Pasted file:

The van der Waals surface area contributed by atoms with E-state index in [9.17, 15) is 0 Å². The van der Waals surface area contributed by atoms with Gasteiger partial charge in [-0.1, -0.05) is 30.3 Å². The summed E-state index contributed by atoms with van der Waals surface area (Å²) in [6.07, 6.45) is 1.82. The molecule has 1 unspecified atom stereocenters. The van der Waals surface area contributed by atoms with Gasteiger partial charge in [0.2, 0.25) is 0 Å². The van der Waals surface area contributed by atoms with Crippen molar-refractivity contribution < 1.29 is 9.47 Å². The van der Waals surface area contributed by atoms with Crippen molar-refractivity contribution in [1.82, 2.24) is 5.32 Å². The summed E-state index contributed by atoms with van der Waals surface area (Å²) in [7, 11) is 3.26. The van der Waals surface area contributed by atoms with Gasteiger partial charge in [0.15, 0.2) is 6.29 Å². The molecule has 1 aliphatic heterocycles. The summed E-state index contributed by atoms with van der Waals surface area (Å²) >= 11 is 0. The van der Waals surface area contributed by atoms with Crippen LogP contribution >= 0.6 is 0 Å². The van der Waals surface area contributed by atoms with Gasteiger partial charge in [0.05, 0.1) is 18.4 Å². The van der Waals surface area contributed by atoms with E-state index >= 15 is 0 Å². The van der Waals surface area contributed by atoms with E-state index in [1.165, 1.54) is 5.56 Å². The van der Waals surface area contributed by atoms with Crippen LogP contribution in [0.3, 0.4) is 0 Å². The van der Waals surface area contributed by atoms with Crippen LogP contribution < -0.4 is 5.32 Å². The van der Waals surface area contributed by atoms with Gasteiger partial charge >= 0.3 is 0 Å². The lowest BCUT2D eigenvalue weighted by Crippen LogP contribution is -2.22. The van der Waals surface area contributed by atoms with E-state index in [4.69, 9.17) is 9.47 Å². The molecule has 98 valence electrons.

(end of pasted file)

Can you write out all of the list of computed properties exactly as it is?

The van der Waals surface area contributed by atoms with E-state index in [9.17, 15) is 0 Å². The van der Waals surface area contributed by atoms with Gasteiger partial charge in [-0.1, -0.05) is 30.3 Å². The summed E-state index contributed by atoms with van der Waals surface area (Å²) in [6.07, 6.45) is 1.82. The molecule has 1 unspecified atom stereocenters. The van der Waals surface area contributed by atoms with Gasteiger partial charge in [0.2, 0.25) is 0 Å². The van der Waals surface area contributed by atoms with Crippen molar-refractivity contribution < 1.29 is 9.47 Å². The van der Waals surface area contributed by atoms with Crippen molar-refractivity contribution in [1.82, 2.24) is 5.32 Å². The summed E-state index contributed by atoms with van der Waals surface area (Å²) in [7, 11) is 3.26. The van der Waals surface area contributed by atoms with Gasteiger partial charge in [0.15, 0.2) is 6.29 Å². The molecule has 1 aliphatic heterocycles. The summed E-state index contributed by atoms with van der Waals surface area (Å²) >= 11 is 0. The van der Waals surface area contributed by atoms with Crippen LogP contribution >= 0.6 is 0 Å². The van der Waals surface area contributed by atoms with Gasteiger partial charge in [0.05, 0.1) is 18.4 Å². The van der Waals surface area contributed by atoms with E-state index >= 15 is 0 Å². The van der Waals surface area contributed by atoms with E-state index in [1.165, 1.54) is 5.56 Å². The van der Waals surface area contributed by atoms with Crippen LogP contribution in [0.3, 0.4) is 0 Å². The van der Waals surface area contributed by atoms with Crippen LogP contribution < -0.4 is 5.32 Å². The van der Waals surface area contributed by atoms with Gasteiger partial charge >= 0.3 is 0 Å². The lowest BCUT2D eigenvalue weighted by Crippen LogP contribution is -2.22. The van der Waals surface area contributed by atoms with E-state index in [4.69, 9.17) is 9.47 Å². The molecule has 98 valence electrons.